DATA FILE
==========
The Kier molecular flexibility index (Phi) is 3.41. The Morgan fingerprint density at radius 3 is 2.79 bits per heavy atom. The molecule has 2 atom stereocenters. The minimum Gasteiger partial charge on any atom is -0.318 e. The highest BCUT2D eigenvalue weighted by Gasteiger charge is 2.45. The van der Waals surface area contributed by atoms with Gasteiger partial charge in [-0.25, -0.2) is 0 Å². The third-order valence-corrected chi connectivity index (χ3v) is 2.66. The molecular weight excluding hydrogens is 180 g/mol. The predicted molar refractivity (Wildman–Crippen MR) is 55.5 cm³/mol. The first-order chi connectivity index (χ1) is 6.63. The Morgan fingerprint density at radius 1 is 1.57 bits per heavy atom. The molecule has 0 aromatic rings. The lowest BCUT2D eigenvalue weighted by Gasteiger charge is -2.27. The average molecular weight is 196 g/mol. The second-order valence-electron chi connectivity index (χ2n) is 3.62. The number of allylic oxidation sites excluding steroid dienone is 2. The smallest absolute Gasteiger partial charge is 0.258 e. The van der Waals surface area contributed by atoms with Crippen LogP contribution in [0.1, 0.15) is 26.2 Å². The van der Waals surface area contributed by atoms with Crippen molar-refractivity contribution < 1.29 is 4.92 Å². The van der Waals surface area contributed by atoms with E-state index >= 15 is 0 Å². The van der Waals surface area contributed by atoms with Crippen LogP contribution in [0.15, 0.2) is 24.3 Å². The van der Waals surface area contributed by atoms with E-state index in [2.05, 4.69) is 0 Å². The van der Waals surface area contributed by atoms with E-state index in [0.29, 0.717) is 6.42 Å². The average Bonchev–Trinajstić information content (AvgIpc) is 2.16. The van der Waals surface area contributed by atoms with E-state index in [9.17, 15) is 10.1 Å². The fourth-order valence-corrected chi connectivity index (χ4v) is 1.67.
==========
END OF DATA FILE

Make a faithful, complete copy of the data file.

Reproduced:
The Kier molecular flexibility index (Phi) is 3.41. The Morgan fingerprint density at radius 3 is 2.79 bits per heavy atom. The molecule has 2 atom stereocenters. The minimum Gasteiger partial charge on any atom is -0.318 e. The highest BCUT2D eigenvalue weighted by Gasteiger charge is 2.45. The van der Waals surface area contributed by atoms with Gasteiger partial charge in [-0.25, -0.2) is 0 Å². The third-order valence-corrected chi connectivity index (χ3v) is 2.66. The molecular weight excluding hydrogens is 180 g/mol. The predicted molar refractivity (Wildman–Crippen MR) is 55.5 cm³/mol. The first-order chi connectivity index (χ1) is 6.63. The Morgan fingerprint density at radius 1 is 1.57 bits per heavy atom. The molecule has 0 aromatic rings. The lowest BCUT2D eigenvalue weighted by Gasteiger charge is -2.27. The average molecular weight is 196 g/mol. The second-order valence-electron chi connectivity index (χ2n) is 3.62. The number of allylic oxidation sites excluding steroid dienone is 2. The smallest absolute Gasteiger partial charge is 0.258 e. The van der Waals surface area contributed by atoms with Crippen LogP contribution in [0.1, 0.15) is 26.2 Å². The van der Waals surface area contributed by atoms with Crippen molar-refractivity contribution < 1.29 is 4.92 Å². The van der Waals surface area contributed by atoms with E-state index >= 15 is 0 Å². The van der Waals surface area contributed by atoms with Crippen LogP contribution in [0.15, 0.2) is 24.3 Å². The van der Waals surface area contributed by atoms with E-state index in [2.05, 4.69) is 0 Å². The van der Waals surface area contributed by atoms with E-state index in [0.29, 0.717) is 6.42 Å². The average Bonchev–Trinajstić information content (AvgIpc) is 2.16. The van der Waals surface area contributed by atoms with E-state index in [9.17, 15) is 10.1 Å². The fourth-order valence-corrected chi connectivity index (χ4v) is 1.67.